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Multiplying acronyms indicate the complexity of health care reform

Rochester Business Journal
July 11, 2014

“A mentor is someone who allows you to see the hope inside yourself.”
—Oprah Winfrey

Each of us has had individuals in our lives who have helped us along life’s journey. In my case, as is true with many of you, there are less than a handful of true mentors who have changed the course of my life, both professionally and personally.

One mentor showed up in the first month of my public accounting career with Arthur Andersen. We did not know each other, but for some reason this man took me under his wing and guided me toward a successful career. He could have taken a pass, but he didn’t. Unfortunately, he passed away suddenly late last year before I was able to thank him formally in writing. More about Bruce Carlson later.

One of many things Bruce taught me is the subject for this column: Always speak in a language your audience understands. As many of you know, accountants are not necessarily known for clarity in speaking the language of finance and accounting. Unexplained acronyms are used all too frequently, including terminology known only to those who have studied business and finance.

In today’s health care industry, new acronyms and the structures they represent are flourishing. Everyone knows about physicians, hospitals, insurance companies and surgery. Lately, however, we have the MCO, MSO, ACO, PPS and more. What follows is an explanation of 10 of these acronyms to help you more clearly understand our far too complex health care system.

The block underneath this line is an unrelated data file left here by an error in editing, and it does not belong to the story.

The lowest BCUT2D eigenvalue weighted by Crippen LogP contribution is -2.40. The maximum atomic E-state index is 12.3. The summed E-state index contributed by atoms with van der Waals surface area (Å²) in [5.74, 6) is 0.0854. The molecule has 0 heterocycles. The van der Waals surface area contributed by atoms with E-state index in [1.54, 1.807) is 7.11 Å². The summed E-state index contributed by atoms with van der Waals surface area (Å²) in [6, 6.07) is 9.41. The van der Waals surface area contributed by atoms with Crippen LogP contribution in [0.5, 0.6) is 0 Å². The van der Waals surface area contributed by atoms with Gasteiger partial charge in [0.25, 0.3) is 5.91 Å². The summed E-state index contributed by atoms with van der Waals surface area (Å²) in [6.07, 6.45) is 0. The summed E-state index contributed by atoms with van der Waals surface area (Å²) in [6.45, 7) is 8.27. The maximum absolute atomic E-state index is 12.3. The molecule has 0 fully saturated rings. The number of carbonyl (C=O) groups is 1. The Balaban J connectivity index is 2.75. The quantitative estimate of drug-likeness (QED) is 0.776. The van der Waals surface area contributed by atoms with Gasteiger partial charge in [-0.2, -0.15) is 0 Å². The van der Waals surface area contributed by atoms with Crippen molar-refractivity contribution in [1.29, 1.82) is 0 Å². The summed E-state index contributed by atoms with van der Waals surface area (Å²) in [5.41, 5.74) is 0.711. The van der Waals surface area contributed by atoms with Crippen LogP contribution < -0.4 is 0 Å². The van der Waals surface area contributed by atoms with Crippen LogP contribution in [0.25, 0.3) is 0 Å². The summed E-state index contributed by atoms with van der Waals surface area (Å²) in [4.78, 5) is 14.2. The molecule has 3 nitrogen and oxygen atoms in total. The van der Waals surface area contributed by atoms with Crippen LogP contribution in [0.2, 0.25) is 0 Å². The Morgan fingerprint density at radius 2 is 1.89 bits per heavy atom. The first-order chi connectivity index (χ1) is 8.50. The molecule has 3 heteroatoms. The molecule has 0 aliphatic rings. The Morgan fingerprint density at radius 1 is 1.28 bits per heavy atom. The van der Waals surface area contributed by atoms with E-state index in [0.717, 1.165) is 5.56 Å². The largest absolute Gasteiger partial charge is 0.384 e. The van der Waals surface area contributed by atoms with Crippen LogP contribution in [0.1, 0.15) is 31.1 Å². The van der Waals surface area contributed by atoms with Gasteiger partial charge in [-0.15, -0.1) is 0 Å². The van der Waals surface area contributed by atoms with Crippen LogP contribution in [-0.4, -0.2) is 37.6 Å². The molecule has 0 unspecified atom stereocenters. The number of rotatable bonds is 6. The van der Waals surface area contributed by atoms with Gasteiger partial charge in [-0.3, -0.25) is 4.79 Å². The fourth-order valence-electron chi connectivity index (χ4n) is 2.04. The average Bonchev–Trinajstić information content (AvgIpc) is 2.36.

Readers of this column know that both the federal and state governments are once again making a valiant attempt to reform health care delivery with Obamacare and Medicaid managed care. And, in spite of what many people may say, it does need reform. The U.S. spends twice the amount per capita on health care as many other industrialized nations. In our case, approximately 18 percent of gross domestic product is now devoted to health care and related services.

In this column I offer the first half of a “Top Ten List” of current acronyms to clarify what I describe as the health care “Ball of Confusion.” Many thanks to the Temptations for that 1970 hit.

Some of the following are new to health care, others retreads from earlier reform iterations.

 DSRIP. Everyone has heard the term “Obamacare” used for the legislation officially known as PPACA (Patient Protection and Affordable Care Act). DSRIP is a recent New York State Medicaid reform initiative, the Delivery Service Reform Incentive Program. Under DSRIP, the federal and state governments agreed that up to $8 billion of federal funding would be passed to the state for Medicaid reforms. The DSRIP funding is performance-based and has as a primary objective the reduction of high-cost, facility-based health services such as hospital admissions and emergency room visits.

One of the key performance targets under the DSRIP funding model is a 25 percent reduction in hospital admissions and emergency room visits over the next five years. That’s a tall order, focusing on providing enhanced preventive and community-based services to reduce “avoidable” facility-based services.